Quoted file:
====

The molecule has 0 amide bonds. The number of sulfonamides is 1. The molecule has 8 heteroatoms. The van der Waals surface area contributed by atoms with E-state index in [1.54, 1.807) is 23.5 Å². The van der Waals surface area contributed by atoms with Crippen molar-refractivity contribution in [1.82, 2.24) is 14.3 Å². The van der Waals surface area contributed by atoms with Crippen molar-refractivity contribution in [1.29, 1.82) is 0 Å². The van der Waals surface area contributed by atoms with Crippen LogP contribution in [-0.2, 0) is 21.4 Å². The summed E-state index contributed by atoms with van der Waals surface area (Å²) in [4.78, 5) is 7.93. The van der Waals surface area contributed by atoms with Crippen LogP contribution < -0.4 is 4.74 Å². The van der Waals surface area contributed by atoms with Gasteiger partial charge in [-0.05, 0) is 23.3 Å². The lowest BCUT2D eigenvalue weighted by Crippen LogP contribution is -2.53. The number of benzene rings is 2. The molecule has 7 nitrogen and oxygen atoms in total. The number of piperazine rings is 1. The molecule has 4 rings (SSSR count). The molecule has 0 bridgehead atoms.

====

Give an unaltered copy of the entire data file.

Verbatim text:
The molecule has 0 amide bonds. The number of sulfonamides is 1. The molecule has 8 heteroatoms. The van der Waals surface area contributed by atoms with E-state index in [1.54, 1.807) is 23.5 Å². The van der Waals surface area contributed by atoms with Crippen molar-refractivity contribution in [1.82, 2.24) is 14.3 Å². The van der Waals surface area contributed by atoms with Crippen molar-refractivity contribution in [1.29, 1.82) is 0 Å². The van der Waals surface area contributed by atoms with Crippen LogP contribution in [-0.2, 0) is 21.4 Å². The summed E-state index contributed by atoms with van der Waals surface area (Å²) in [4.78, 5) is 7.93. The van der Waals surface area contributed by atoms with Crippen LogP contribution < -0.4 is 4.74 Å². The van der Waals surface area contributed by atoms with Gasteiger partial charge in [-0.05, 0) is 23.3 Å². The lowest BCUT2D eigenvalue weighted by Crippen LogP contribution is -2.53. The number of benzene rings is 2. The molecule has 7 nitrogen and oxygen atoms in total. The number of piperazine rings is 1. The molecule has 4 rings (SSSR count). The molecule has 0 bridgehead atoms.